The study is to be presented in April at the American Academy of Neurology's annual meeting in Honolulu. Experts note that research presented at meetings has not been subjected to the same rigorous scrutiny given to research published in medical journals.
Dr. Ralph Sacco, president of the American Heart Association, said an increasing body of research is showing the importance of cardiovascular health in maintaining brain function over a person's life span.
"The link between cardiovascular health and brain health is becoming increasingly important and recognized," said Sacco, a professor of neurology, epidemiology and human genetics at the University of Miami Miller School of Medicine.
High blood pressure, diabetes, smoking, high cholesterol and inactivity can contribute to a narrowing of the large blood vessels throughout the body, but also the small blood vessels of the brain, Sacco explained.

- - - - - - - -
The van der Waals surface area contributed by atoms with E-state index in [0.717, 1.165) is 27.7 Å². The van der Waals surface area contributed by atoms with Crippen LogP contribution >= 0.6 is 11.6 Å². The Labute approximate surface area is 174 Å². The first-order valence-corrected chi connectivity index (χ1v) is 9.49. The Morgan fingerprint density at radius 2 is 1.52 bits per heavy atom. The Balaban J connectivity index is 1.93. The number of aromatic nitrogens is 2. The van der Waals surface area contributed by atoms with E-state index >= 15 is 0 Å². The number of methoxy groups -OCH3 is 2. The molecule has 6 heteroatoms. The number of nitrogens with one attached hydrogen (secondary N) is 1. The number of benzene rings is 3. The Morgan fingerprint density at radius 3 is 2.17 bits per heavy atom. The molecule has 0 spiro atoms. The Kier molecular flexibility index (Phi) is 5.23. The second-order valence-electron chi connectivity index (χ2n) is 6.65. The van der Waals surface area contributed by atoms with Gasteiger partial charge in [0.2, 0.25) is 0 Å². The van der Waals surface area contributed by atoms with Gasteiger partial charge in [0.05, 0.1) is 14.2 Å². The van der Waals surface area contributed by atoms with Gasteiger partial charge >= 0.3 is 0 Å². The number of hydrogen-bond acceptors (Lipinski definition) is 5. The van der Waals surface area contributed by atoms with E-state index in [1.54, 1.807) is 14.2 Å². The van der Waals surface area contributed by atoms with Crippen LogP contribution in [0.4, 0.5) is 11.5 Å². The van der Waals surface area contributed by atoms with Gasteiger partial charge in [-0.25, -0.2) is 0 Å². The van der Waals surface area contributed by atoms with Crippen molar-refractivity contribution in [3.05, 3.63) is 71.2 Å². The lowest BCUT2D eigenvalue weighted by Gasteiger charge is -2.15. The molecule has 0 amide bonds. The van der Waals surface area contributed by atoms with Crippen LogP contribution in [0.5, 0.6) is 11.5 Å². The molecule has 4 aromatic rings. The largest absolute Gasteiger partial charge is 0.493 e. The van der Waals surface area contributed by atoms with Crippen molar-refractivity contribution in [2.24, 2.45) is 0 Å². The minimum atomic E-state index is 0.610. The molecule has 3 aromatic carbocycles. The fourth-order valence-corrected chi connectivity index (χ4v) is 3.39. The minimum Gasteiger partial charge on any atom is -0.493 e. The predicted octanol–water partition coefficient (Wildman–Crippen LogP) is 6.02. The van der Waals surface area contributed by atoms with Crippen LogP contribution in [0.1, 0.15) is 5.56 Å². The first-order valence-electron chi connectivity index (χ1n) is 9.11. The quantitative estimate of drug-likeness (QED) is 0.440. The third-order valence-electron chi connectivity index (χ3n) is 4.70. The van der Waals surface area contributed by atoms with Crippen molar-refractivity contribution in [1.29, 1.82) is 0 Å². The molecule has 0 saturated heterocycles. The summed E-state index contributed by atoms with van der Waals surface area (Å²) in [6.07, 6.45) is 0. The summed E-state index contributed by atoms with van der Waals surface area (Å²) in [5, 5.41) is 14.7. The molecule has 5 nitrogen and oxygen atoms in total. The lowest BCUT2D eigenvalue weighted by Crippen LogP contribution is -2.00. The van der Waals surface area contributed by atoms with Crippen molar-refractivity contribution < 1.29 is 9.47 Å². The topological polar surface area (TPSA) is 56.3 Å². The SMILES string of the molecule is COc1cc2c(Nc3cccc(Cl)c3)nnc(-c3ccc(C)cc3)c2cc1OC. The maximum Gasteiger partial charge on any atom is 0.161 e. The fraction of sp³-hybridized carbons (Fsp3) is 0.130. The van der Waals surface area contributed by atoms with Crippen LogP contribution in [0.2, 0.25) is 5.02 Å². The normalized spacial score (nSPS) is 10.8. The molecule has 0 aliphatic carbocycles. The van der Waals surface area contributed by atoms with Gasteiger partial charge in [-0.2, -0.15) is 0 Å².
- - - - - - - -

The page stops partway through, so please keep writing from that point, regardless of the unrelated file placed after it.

Those changes can reduce blood flow, which can "starve the brain of oxygen and lead to changes in thinking, cognition and our mental abilities," he said.
Though the people in the study did not have Alzheimer's, other research suggests that hypertension, diabetes and poor cardiovascular health are a risk factor for both Alzheimer's and vascular dementia, he added.
"In the old days, we thought vascular risk factors only led to vascular dementia, but now we know vascular risk factors may also have an impact on Alzheimer's," Sacco said.
But the good news, he said, is that middle-aged adults can take steps to improve cardiovascular health, including eating a proper diet, exercising, controlling diabetes if they have it and, if applicable, taking the correct medications for hypertension, Sacco said.
"There is a hopeful note, which is that by controlling your vascular risk factors, you may be able t
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